From watching the volunteer that followed me I figured that it plays upon the inclination of humans to answer questions and that one would sway in the way that one wanted to direct the story. Upon coming out of the trance, this woman said that she felt like she had been crying but didn’t know what the teenager from the 1950s (too old for the school) might have been upset about. She saw an empty room while “not hypnotised”.
Next up was a test to see whether we could use our senses (“you have more than five”) to tell which room was haunted and which one wasn’t. We were taken into each room in the pitch black. The first room had a lot of windows which streetlight and moonlight shone through, illuminating stripper poles. I assume this is for a form of workout that happens there and they don’t actually train strippers in Strutt’s. It was freezing cold because of the preponderance of huge windows. No-one felt anything strange. We moved into the second room, which was genuinely pitch black because all of the huge windows were covered over with blackout blinds. But I saw a sliver of light and as my eyes adjusted I realised that this was actually the same room, with an artificial divide. So rationally, if spirits were treading old ground, then they would view it as one room, the old staff room. I pointed this out repeatedly but was ignored by everyone. People got a bit crazy in this room. They increased their volume, as though the darkness affected sound and began to mess with each other. I felt impatient to get out at this point, but it was entirely due to the living and the huge amount of noise prompted by being in the dark. No-one felt anything here either. There could be an argument made that this is because they behaved like children and therefore paid no attention to anything beyond their own unease in darkness. We were informed that people commonly feel children pulling at them and running around. I’m not sure why that would happen in the staff room.
Finally, there was a seance in the old Headmaster’s Office, which is the one commonly reported ghost in the building who is an identifiable person and allegedly haunts the room associated with him personally. There was speculation about the amount of corporal punishment that must have occurred there. Those willing to participate sat in the dark around a modern conference table and placed our hands on the table, touching the hands of those next to us with our little fingers. Nothing happened. Nothing at all. Spirits were exhorted to appear. To communicate. They didn’t. To their credit the Haunted Company said that they would never fake such reactions. Another Haunted Company employee said that a spirit named George had tried to “come through me” but that he wouldn’t let him. Might have been fun if he had.
We all gathered to depart at the end and there were a mixture of responses. Some had been terrified in the Poltergeist Room when the iPhone app interpreted sound as words; others had found confirmation of one form of spectral divination in the responses of another, both giving the same answer; we discovered that Abigail had come up in every ouija board in that one room; the app had been answering questions in the Library – someone was “Lost”; the offer to release someone to move on from the poltergeist room had been repeated to a different “ghost”; many had heard scraping of furniture and a few claimed to have seen things move when no-one was touching them; for some, nothing could convince them and the evidence was not strong enough. The believers still believed and the sceptics were still sceptical. It was time to do the circle again. They wanted to cleanse us, to remove anything that might have attached itself to us. No ghostly takeout for us. This time the visualisation had a showerhead washing all the dirt and smokiness (of the dirty industrial ghosts?) off until we became clear. Visualisation isn’t hard so I put my hand up immediately when we were told to signal when the shower ran white and clear. Next to me, two gentlemen lost their decorum and burst out laughing. Afterwards they explained that they had opened their eyes and saw how seriously people were taking it, waiting for their imaginary shower to run clear of the spectral corruption. Karl and David actually did for me what the shower was meant to do, return one to normality.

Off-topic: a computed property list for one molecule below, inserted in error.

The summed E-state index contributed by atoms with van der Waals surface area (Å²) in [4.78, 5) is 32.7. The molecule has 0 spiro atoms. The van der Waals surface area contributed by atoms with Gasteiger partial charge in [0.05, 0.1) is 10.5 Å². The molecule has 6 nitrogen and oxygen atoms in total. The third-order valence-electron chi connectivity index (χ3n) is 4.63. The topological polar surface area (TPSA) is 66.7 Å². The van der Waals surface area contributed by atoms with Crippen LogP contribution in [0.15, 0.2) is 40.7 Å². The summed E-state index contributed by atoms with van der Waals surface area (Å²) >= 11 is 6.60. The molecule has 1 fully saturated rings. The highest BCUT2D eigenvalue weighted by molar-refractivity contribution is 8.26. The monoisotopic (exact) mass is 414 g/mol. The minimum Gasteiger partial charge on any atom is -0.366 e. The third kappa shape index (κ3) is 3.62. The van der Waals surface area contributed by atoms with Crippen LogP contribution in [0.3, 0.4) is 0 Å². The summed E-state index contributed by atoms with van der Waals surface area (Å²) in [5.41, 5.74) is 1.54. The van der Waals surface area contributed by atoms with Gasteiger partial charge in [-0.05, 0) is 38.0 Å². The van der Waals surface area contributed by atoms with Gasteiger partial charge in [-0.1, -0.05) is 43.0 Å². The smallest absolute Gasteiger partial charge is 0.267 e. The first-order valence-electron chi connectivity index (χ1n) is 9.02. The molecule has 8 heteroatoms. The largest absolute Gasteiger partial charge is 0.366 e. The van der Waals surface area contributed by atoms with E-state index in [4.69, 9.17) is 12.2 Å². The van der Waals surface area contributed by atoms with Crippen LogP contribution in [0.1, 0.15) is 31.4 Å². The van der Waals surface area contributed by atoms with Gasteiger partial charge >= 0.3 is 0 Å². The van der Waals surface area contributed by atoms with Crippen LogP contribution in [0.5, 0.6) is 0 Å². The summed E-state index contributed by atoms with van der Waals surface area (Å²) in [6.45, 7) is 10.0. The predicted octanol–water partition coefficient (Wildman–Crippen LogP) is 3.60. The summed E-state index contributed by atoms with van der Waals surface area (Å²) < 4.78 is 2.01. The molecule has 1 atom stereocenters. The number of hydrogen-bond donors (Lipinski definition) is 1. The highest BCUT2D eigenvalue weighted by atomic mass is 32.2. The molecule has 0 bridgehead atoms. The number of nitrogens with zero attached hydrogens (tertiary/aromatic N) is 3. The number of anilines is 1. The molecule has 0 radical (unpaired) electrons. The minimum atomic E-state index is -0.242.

Speaking to the organisers afterwards they stated that the first investigation of a building is always the hardest, and this was the absolute first. They said that it was “nice to see groups corroborating each other without any help from us” and that has to be the most solid plus point for a sceptic, that people are not being led and the guides do not have their hands on the equipment used when people are convinced they are being answered.
The Haunted Company “had an ace time” and so did the local ghost hunters. Perhaps a journalist is not the best person to assess paranormal investigations as a social activity. As a researcher and analyst I can point out the problems with history, reason and science but people didn’t come for reason and science, they came to be spooked and people were definitely spooked, invested and entertained.
Is Strutt’s haunted? I was unconvinced but many others were convinced. Perhaps you have this debate with friends and can finally pitch spiritualism against scepticism.
The Haunted Company is a relatively new business operating in Derbyshire and you can book on their many investigations through their website and be guaranteed a full interesting evening of ghostly doings, although do make sure that everyone in your party is okay with ouija boards and seances. They intend to return to Belper and plan to do a ghost walk to raise funds for the restoration of Strutt’s, which they intend to return to for future spiritual enquiries. So if you want to follow in the footsteps of Arthur Conan Doyle, Harry Houdini and Edvard Munch and try to talk to the dead, these guys are your local port of call.